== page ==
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Kindness matters' at Floreat Montague Park because everyone is valued as a cherished individual. This mantra is the heartbeat of this vibrant, compassionate and welcoming school.
Pupils thrive because leaders have created an optimistic and respectful culture. Echoing the sentiments of many, one parent said, 'All the staff are very supportive, they go above and beyond to support our children, and they do it with a smile on their faces.'
Leaders have high expectations of behaviour and achievement.
Pupils work hard to meet these. They behave well in lessons and around the school. Playtimes are calm and cheerful occasions where pupils have fun.
Pupils ...feel safe and well cared for because dedicated pastoral staff take the time to listen, encourage and resolve their worries. Bullying or unkindness are rare, but staff provide support sensitively and effectively so friendships can quickly resume.
Leaders are passionate for pupils to learn about life beyond their own community.
Parents value the broad range of enriching and engaging experiences that pupils get to enjoy, such as the residential visits offered for every year group, starting with the infants. Sustainability initiatives and regular visits to the school meadow support and nourish pupils' spiritual, moral and cultural development.
What does the school do well and what does it need to do better?
Leaders and those with responsibility for governance are pioneers for this school and the community it serves.
In recent times, they have worked diligently to steer the school through a period of substantial change and rapid growth. Leaders also maintained a clear focus on designing a broad and ambitious curriculum, which runs seamlessly from the early years to Year 6. Standards are rising from the below national average level in seen in national assessments last summer.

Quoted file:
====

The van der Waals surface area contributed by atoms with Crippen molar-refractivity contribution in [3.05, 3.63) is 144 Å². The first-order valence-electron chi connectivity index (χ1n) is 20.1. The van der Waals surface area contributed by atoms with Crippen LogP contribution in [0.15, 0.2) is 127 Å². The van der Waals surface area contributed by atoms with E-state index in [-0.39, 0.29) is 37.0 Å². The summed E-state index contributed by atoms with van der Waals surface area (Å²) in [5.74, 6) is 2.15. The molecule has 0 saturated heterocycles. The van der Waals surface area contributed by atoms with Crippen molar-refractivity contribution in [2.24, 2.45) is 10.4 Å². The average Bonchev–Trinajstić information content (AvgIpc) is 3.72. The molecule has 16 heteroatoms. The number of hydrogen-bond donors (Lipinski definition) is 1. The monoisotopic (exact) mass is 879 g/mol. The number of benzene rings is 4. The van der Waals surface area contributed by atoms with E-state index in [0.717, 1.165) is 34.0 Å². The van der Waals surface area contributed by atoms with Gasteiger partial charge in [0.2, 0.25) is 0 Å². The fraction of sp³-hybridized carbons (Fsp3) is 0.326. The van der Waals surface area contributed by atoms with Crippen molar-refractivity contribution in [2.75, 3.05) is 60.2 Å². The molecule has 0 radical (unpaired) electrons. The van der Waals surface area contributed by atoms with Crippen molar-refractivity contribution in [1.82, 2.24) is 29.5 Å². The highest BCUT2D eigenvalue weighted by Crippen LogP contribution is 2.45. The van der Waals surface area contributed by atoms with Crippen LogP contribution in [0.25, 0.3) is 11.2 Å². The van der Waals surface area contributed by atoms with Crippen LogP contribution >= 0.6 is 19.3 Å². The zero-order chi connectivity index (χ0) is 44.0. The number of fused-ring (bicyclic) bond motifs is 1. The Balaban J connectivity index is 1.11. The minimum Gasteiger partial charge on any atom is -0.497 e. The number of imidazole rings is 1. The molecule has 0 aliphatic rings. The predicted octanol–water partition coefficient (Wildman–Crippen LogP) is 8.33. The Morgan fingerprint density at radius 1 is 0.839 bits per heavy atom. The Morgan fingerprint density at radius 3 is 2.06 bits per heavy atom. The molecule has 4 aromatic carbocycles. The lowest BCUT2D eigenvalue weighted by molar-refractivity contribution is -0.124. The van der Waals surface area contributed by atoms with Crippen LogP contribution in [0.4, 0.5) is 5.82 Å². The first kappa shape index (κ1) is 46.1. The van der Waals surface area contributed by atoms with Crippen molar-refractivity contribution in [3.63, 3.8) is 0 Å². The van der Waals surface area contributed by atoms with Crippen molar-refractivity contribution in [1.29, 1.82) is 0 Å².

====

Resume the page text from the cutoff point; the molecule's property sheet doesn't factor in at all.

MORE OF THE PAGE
There is still some refinement work to finish in science to match the detail and innovation seen in other, stronger areas, such as personal development and geography. Despite these strengths, teachers do not always check or build in sufficient practice time to embed knowledge, across a range of subjects, as well as they should before moving the learning on.
Children get off to a strong start in the early years.
This is because the curriculum is ambitious, very well designed and appealing. This prepares children well for more complex learning in Year 1. For example, it equips them with the knowledge and character traits they need to succeed.
Children, including those in the Nursery, delight in the wide array of well-chosen activities. This means that no time for learning is ever wasted.
Leaders are now working with staff to ensure that pupils with special educational needs and/or disabilities (SEND) are better supported and understood.
Leaders are becoming more effective in helping pupils with high needs who have education, health and care plans (EHC plans) to succeed. However, teachers do not yet set appropriate or ambitious targets for pupils with SEND. This means that teaching is not consistently adapted to meet their needs and they do not learn as well as they could.
Since the last inspection, leaders have prioritised reading across the school. They are now ensuring that all pupils learn to read quickly so that they can access the wider curriculum. Staff receive regular training on how to teach early reading well.